Policy Brief & Alerts

March 16, 2012

Benefit Incidence Analysis Of Education And Health Spending In Nigeria

This
brief examines the beneficiaries of government expenditure in
the social sectors of education and health, and answers the question of equity
in the provision of social services among different income groups.

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Publication Date:November, 2011

Volume Number:1 Issue 3

Document Size:4 pages


This volume presents the results of the Program Budgeting Analysis (PBA), the first analyticalcomponent of the Global Development Networks (GDN) and Results for Development (R4D)project on Strengthening Institutions to Improve Public Expenditure Accountability (SIIPEA).The goal of this analysis is to deepen stakeholders understanding of the sources of fundingand how money is allocated to, and spent in the social sectors of health and education, whichare critical for pro-poor growth and poverty alleviation. The analysis focuses on FederalGovernment spending from 2006 to 2010.

Program Budgeting Analysis (PBA) presents a better and more ground-covering method ofbudget planning that can ensure a more even distribution of public resources to lacking areas.This makes it easier for policymakers to identify failing areas due to poor funding and rectifythe situation. It is an informative tool, particularly for those interested in the legislative,political, and reform dimensions of public sector budgeting. Though Program budgetinganalysis is somewhat technical, it is a way of gaining better knowledge of how governmentsets priorities in order to achieve optimum allocation of scarce resources. With emphasis onspecific program objectives, budget data will become more informative, and more clearly,provide evidence of how resources are allocated to various programs by the government.Inparticular, the PBA helps to express the need for, and guides policymakers/governmentofficials on how to deliver services to the community.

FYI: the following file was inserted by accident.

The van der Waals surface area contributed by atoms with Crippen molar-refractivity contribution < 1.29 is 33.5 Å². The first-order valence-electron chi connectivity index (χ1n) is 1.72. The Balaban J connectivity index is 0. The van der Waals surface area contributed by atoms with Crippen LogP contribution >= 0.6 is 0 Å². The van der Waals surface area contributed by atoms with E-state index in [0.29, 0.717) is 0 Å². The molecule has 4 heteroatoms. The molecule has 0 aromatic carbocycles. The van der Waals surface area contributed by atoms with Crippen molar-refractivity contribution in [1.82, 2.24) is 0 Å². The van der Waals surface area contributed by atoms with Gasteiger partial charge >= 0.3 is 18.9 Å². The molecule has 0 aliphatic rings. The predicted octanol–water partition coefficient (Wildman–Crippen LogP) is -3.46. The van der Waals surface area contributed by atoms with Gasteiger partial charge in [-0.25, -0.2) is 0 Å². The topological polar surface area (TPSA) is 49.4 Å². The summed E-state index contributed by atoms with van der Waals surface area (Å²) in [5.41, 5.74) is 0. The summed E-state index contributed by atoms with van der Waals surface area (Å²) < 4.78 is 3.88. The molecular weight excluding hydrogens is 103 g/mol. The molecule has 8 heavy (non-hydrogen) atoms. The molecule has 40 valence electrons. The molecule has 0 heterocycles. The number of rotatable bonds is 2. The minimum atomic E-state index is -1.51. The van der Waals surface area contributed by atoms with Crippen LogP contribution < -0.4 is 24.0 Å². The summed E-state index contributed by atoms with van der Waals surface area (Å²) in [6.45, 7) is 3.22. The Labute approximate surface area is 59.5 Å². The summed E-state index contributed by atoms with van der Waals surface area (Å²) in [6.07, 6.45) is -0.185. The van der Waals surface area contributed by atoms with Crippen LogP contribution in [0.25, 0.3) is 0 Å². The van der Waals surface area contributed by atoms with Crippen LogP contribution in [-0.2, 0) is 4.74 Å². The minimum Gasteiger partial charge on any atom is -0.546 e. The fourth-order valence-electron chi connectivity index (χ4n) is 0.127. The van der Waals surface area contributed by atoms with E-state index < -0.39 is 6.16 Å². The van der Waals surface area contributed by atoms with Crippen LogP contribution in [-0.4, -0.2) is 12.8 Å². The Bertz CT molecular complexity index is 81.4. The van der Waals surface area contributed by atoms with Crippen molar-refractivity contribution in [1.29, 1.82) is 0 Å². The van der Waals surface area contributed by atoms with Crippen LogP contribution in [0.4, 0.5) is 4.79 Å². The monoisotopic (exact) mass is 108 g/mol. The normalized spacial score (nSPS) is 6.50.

The PBA shows that the present spending in the health sector is low, and to improve thecountrys human capital development, government will need to increase spending in theprimary health care and preventive health sub-sectors. This is also true for the primary andsecondary education sub-sectors. Furthermore, there is the need to ensure commensurateservice delivery for amounts spent in the tertiary education sub-sector.




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